1. This is a suit for the recovery of the sum of Rs. 5500 as damages sustained as the result of breach of a contract to deliver 2000 tons of manganese ore. The defendants carry on business, inter alia, in the district of Singhbhum and own a manganese mine in the district of Vizagapatam. Apparently, the price of manganese ore varies considerably, from time to time, and when prices are low it is not profitable to work a considerable number of mines actually existing in this country. In recent years however, the price of manganese has risen, with the result that a large number of small mines which had not been worked for years, were again brought into operation, and a considerable number of new firms and companies sprang up, dealing in production and sale of manganese ore. The ore varies in quality, that is to say, the actual amount of manganese in the material taken from the mine varies from 40 to 50 per cent. English and European buyers are interested mostly in ore of the higher percentages whereas in the East and in Japan there is a demand for the lower percentages. The principal area in India from which manganese ore is derived is the Central Provinces, but there are one or two large mines in Vizagapatam also.
2. The defendants apparently had entered into a contract with a man named Patel, under which he agreed to take the whole of the output of their mine. Owing to his failure to fulfil this contract, the defendants found themselves with 2000 tons of manganese ore 41 per cent. upon their hands in the early part of 1936 and they were anxious to sell it. The plaintiffs heard of this and wrote a letter dated 29th April 1936, to the defendant's Manager at Salur in Vizagapatam, saying that they understood that the defendants had 2000 tons of manganese ready at Vizagapatam port, and asking for his lowest quotation, with an approximate idea of its analysis. The Manager was G.E. Bennett, and he replied on 1st May, telling the plaintiffs that he would forward their letter to his Head Office who would take up the matter direct with them. On 16th May, the defendants wrote saying that they had 2000 tons of manganese ore for disposal and quoted a rate, which they stated was the same as the plaintiffs had quoted them for some previous parcel, that is to say, Rs. 9-2-0 Ex Stack Docks, for 41 per cent. grade, plus or minus 0-4-0 unitage. Further they gave the approximate analysis and said that if the terms were acceptable to the plaintiffs they would like an advance of 50 per cent. against value. They concluded by asking the plaintiffs to send their reply 'to our Manager at Salur, a copy of which may be sent here for our information.'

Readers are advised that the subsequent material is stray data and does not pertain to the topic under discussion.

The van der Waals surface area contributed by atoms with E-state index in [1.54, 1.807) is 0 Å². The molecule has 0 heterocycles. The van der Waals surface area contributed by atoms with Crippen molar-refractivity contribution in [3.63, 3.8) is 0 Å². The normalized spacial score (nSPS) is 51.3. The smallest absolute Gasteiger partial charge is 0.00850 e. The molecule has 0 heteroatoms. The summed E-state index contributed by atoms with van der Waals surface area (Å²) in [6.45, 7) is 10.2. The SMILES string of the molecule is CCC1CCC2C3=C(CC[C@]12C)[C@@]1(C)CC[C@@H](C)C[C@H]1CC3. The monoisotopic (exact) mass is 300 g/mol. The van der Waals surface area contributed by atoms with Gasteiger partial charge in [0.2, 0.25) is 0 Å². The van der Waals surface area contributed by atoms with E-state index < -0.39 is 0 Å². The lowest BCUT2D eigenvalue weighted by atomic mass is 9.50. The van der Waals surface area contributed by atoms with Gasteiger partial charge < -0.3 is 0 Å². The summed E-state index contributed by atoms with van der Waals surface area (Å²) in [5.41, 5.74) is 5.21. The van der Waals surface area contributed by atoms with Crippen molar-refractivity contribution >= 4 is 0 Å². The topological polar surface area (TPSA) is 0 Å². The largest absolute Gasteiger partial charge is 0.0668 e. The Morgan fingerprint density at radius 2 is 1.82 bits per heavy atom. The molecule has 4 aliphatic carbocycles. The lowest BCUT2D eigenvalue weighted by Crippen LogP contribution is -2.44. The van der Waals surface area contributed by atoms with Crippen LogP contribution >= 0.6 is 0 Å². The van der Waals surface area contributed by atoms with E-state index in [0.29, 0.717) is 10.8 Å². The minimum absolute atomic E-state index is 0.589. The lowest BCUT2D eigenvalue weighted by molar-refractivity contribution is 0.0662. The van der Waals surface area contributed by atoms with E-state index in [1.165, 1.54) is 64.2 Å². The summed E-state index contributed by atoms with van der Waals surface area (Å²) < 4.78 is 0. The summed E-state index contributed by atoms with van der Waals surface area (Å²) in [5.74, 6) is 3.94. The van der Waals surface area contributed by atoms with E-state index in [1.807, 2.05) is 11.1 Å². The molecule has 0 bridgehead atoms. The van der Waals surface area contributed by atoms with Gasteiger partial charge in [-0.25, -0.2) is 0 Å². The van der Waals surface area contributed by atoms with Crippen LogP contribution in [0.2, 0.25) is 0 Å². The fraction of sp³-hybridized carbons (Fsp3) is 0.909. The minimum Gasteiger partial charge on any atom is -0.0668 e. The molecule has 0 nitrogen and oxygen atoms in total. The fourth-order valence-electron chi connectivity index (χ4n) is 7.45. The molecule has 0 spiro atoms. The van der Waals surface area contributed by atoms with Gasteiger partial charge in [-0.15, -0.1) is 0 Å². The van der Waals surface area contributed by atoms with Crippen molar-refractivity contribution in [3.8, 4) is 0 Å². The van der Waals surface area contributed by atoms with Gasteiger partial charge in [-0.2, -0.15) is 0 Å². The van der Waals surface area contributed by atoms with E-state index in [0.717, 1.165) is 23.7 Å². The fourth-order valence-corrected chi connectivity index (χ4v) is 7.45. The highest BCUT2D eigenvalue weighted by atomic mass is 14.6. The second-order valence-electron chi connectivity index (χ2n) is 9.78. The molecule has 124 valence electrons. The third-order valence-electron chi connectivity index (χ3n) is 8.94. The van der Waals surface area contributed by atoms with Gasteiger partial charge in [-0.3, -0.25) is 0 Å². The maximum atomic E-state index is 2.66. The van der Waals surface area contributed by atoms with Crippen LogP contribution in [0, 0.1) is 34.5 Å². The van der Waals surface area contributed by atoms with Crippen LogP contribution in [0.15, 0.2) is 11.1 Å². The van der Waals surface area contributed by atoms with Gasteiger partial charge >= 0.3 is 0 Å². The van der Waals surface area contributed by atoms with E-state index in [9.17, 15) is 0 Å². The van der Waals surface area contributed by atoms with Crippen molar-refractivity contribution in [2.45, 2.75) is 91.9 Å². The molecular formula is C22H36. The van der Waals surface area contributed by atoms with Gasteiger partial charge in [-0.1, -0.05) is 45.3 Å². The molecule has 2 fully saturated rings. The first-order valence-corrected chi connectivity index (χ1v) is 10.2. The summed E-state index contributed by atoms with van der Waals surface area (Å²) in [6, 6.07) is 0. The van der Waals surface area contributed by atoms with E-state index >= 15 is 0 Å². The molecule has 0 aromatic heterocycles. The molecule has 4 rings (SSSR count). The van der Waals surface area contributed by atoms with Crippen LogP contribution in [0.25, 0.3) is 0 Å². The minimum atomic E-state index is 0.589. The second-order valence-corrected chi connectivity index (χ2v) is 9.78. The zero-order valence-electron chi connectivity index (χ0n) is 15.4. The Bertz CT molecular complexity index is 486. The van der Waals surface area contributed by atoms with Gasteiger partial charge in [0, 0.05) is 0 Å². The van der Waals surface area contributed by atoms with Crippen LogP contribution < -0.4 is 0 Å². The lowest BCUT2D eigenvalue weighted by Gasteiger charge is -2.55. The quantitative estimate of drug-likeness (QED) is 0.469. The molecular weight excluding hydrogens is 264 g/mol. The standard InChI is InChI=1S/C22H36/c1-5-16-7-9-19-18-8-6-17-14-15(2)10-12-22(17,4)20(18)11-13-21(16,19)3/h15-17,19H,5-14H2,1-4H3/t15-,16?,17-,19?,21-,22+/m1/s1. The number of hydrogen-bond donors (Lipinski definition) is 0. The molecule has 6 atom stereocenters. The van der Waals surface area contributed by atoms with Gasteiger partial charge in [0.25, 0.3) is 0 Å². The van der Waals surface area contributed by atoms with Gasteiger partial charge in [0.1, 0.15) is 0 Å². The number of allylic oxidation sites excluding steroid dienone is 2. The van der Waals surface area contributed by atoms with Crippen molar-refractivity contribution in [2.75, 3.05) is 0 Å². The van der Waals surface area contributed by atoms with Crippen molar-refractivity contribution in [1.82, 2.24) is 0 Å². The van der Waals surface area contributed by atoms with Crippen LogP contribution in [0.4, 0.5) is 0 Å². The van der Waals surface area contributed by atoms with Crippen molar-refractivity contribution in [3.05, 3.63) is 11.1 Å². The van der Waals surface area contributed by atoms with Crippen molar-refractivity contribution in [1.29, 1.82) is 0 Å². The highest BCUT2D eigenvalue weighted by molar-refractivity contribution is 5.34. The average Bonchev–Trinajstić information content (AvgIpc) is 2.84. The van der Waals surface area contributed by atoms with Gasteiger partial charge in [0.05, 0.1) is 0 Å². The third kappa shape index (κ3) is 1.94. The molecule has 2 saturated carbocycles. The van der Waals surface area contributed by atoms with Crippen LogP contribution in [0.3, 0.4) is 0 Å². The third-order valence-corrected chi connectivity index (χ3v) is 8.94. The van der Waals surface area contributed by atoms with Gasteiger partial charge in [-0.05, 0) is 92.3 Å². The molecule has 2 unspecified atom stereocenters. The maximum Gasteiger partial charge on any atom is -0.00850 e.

3. The meaning of the term 41 per cent. grade plus or minus 0-4-0 unitage is that the material contained 41 per cent. ore and that it was to be sold upon the condition; that if it turned out to be one or more per cent higher or lower than the figure quoted, then the matter would be adjusted by adding or deducting 0-4-0 per ton for each unit of percentage higher or lower than 41 per cent; thus 41 per cent. being. Rs. 9-2.0, 40 per cent. would be Rs. 8-14.0, and 42 per cent. would be Rs. 9-6-0 and so on.
4. In response to the defendant's invitation to correspond with their Manager, the plaintiffs wrote to him at Salur on 20th May, acknowledging the letter from his Head Office and complaining that the price quoted was a little too high. The plaintiff's were prepared to purchase the lot at Rs. 8-8.0 per ton, Ex Stack, Vizagapatam Harbour, on the basis of 41 per cent. manganese, with a unitage of 0-4-0 up and down, rejection below 40. It was to be understood also that silicia contents should not exceed 7.5 per cent. and their offer-was subject to the Manager's confirmation by the 27th instant. He replied on 22nd May and referred to the plaintiffs quotations in 1935 at Rs. 9-2-0, saying that the price of manganese had slightly hardened. He was imable to accept the plaintiffs' offer but was prepared to accept Rs. 8-14-0 per ton, and asked the plaintiff's to let him have their acceptance or refusal of this offer before the 28th as he had another buyer waiting. The plaintiffs replied on 25th May, saying that they were pleased to confirm finally their purchase of 2000 tons of ore at Rs. 8-14-0 but they added to the terms offered a further term, namely 'sampling and analysis by Messrs. E. V. Briggs & Co. is to be taken as final and costs thereof to be shared equally.' They also stated that delivery of the lot would be taken in June and July 1936 and that they were arranging to send the Manager a form of a contract for his signature. A copy of this letter was sent to the defendant's office in the district of Singhbhum.